Also please note that the compiler is capable of detecting that the value with which a member is being explicitly initialized is the default value for the type of the member, and so it can refrain from emitting any additional code for the assignment; thus, there is no performance issue.

Also see related post: C# Blooper №3: No warnings about fields having already been initialized.

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2012-01-03

Local variables should always be initialized, right?

Again and again I see programmers doing the following:

{ 
    string emailAddress = string.Empty; 

    if( /*condition*/ ) 
    { 
        //do some stuff 
        emailAddress = retrieve_email_address(); 
        //use emailAddress 
    } 
}

You may see it with setting strings to String.Empty as in the example, or you may see it with setting pointers to null, integers to zero, etc. There are two problems here; the first one is easy to see, the second one might not be so easy.

First of all, emailAddress was declared outside of the scope in which it is being used. That's not a very good idea; it should have been declared within the scope in which it is being used, so the code should instead read string emailAddress = retrieve_email_address(); That one was simple. But if we ignore it for a moment, there is another, actually worse problem with the above code.

Some people believe that when declaring a local variable you should always initialize it with some initial value, and they follow this rule with superstitious devotion. This is dead wrong. It may have been advisable back in the dark ages of the first C compilers, but not anymore.

Modern compilers of C, C++, C# and Java are quite good at warning you if a variable might be read before it has been initialized. So, by pre-initializing it at declaration time with a value which is by definition meaningless, (since a meaningful value is not yet known at that time,) you are circumventing the safety checks of your compiler, and you are opening up the possibility of error: if you forget to assign a meaningful value to your variable further down before you make use of it, the compiler will not warn you, because as far as the compiler knows, the variable has already been initialized at declaration time.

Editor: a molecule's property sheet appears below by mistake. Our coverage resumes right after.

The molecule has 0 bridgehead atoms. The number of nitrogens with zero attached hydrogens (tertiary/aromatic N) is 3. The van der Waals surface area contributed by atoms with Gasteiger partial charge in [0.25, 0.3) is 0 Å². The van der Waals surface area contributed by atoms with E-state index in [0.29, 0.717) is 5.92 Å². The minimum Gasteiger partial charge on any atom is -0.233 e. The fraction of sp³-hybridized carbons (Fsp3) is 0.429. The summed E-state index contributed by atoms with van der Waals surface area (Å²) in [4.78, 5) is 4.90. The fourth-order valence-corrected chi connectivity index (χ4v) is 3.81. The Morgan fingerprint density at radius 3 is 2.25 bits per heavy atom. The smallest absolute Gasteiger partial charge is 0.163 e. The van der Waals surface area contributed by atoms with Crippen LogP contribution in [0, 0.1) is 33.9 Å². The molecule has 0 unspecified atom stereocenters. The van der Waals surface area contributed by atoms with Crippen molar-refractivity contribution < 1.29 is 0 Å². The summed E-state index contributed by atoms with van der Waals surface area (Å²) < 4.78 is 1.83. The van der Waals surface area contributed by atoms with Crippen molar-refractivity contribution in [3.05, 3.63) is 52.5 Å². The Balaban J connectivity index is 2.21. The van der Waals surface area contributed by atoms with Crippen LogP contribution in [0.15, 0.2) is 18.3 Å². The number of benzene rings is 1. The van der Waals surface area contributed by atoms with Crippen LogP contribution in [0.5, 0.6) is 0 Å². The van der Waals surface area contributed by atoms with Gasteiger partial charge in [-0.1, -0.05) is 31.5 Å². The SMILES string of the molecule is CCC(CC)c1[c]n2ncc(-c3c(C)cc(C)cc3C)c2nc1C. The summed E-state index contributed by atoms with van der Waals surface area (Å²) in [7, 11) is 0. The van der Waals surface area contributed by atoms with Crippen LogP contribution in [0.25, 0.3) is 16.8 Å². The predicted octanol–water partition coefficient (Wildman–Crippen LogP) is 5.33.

(That was from an answer of mine on CodeReview.StackExchange.com.)

Furthermore, when a programmer sees a value being initialized to a certain value, they are inevitably tempted to think that this value has a certain role to play in the algorithm which follows. For example, setting an integer to zero makes one think that what follows must be a loop using that integer as an accumulating sum. So, when that's what you expect, and you read further down only to find that the variable is re-initialized with a different value, it is rather disappointing.